The Fintech Effect

IBM partners with Nestle, Unilever and other food giants to trace food contamination with blockchain

Key Points
  • IBM has announced a blockchain collaboration with food giants including Nestle, Unilever and Walmart.
  • The corporation said blockchain would enable food businesses to trace the source of contaminated produce in mere seconds.
  • Blockchain maintains a digital ledger of transactions rather than a physical one.
IBM deploys blockchain technology to provide enterprise solutions to food safety: IBM's Brigid McDermott

IBM has been joined by a group of global food giants including the likes of Nestle, Unilever and Walmart in an effort to reduce food contamination by using blockchain.

The corporation announced Tuesday that it would enable global food businesses to use its blockchain network to trace the source of contaminated produce.

One in ten people succumb to illness every year due to contaminated food, according to the World Health Organization. Earlier this month a summit was called by the European Union's food safety commissioner, after a contamination scare over eggs infected with the pesticide fipronil.

IBM said that the problem of consumer health suffering at the hands of toxic food could be solved using its distributed ledger technology, which maintains a digital record of transactions rather than a physical one.

It would enable food suppliers to source information about the origin, condition and movement of food, and to trace contaminated produce in mere seconds.


"The whole opportunity that we share is to provide transparency across the ecosystem today," Brigid McDermott, IBM's vice president for blockchain business development, told CNBC over the phone.

IBM's blockchain specialist said that building a blockchain network meant providing both a "brilliant solution" and a "growing ecosystem".

"That's what we're trying to do," she said. "We're trying to use that to get that transparency across the whole system so that we can find the problem, so that we can make it easier for people to run safer systems, run safer food supply chains."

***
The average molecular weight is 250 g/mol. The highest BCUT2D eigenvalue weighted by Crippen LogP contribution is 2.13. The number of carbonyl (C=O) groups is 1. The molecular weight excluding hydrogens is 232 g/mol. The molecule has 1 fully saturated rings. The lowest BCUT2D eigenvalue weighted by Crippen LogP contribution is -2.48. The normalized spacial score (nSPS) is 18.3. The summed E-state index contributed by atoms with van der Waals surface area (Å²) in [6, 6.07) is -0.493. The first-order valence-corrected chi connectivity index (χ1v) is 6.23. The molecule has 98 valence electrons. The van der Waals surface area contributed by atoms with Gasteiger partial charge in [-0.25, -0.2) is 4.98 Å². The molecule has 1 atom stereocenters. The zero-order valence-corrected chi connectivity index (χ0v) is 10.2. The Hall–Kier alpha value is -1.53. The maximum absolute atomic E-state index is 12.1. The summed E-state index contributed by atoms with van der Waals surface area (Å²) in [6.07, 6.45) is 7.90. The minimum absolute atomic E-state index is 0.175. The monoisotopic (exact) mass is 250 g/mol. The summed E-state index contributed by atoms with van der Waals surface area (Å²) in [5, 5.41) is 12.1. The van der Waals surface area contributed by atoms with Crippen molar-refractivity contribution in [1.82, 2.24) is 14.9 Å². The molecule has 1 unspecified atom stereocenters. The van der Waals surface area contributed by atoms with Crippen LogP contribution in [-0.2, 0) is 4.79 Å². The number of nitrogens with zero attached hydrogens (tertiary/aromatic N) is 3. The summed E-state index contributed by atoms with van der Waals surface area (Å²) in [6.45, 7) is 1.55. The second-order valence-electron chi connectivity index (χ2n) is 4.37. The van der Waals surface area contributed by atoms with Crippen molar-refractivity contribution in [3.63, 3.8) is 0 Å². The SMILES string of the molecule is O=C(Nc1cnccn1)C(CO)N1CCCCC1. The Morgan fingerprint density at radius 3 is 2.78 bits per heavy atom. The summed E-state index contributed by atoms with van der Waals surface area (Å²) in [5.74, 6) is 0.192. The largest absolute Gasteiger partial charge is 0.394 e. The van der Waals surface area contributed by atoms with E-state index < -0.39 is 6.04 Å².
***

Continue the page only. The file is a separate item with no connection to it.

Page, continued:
Walmart has previously worked with IBM to digitally track the movement of food. At a meeting of shareholders in June, Frank Yiannas, vice president for food safety at Walmart, demonstrated the process of tracking information using blockchain in less than 3 seconds.

"Blockchain technology enables a new era of end-to-end transparency in the global food system – equivalent to shining a light on food ecosystem participants that will further promote responsible actions and behaviors," Yiannas said in a press statement on Tuesday.

"It also allows all participants to share information rapidly and with confidence across a strong trusted network. This is critical to ensuring that the global food system remains safe for all."

How blockchain works

Blockchain - or distributed ledger technology - is a decentralized log of data maintained on a network of computers, rather than a physical ledger.

The original blockchain was created by bitcoin-founder Satoshi Nakamoto to serve as the public ledger for all bitcoin transactions.

Experts believe the technology could provide a secure, transparent network of information, and revolutionize industries ranging from healthcare to agriculture.

"We see other industries like energy, healthcare and marketing, looking at transformation that really could be happening," IBM's McDermott said.

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"And I think it's partially because the transformation you see happening with blockchain can come from different areas."

Another blockchain expert from Hyperledger, the open source blockchain platform which IBM built its solution on, said that blockchain was likely to continue broadening out from financial services to other big sectors.

"Because it can impact every sector out there, it's no surprise that the sectors that are most interested are those that are extremely transactionally and actually fairly distributed," Brian Behlendorf, Hyperledger's executive director, told CNBC in a phone call earlier this month.

"The financial markets, even if you divide that into core banking, into capital formation, private equity – all of these different domains have ledgers at the heart of what they do. And building a distributed ledger is a way to reconcile these ledgers."

Behlendorf added: "But also health care, also supply chains; those are recurring themes. Any big sector, any big component in the U.S. GDP (gross domestic product), it's likely that they're talking about blockchain pilots."

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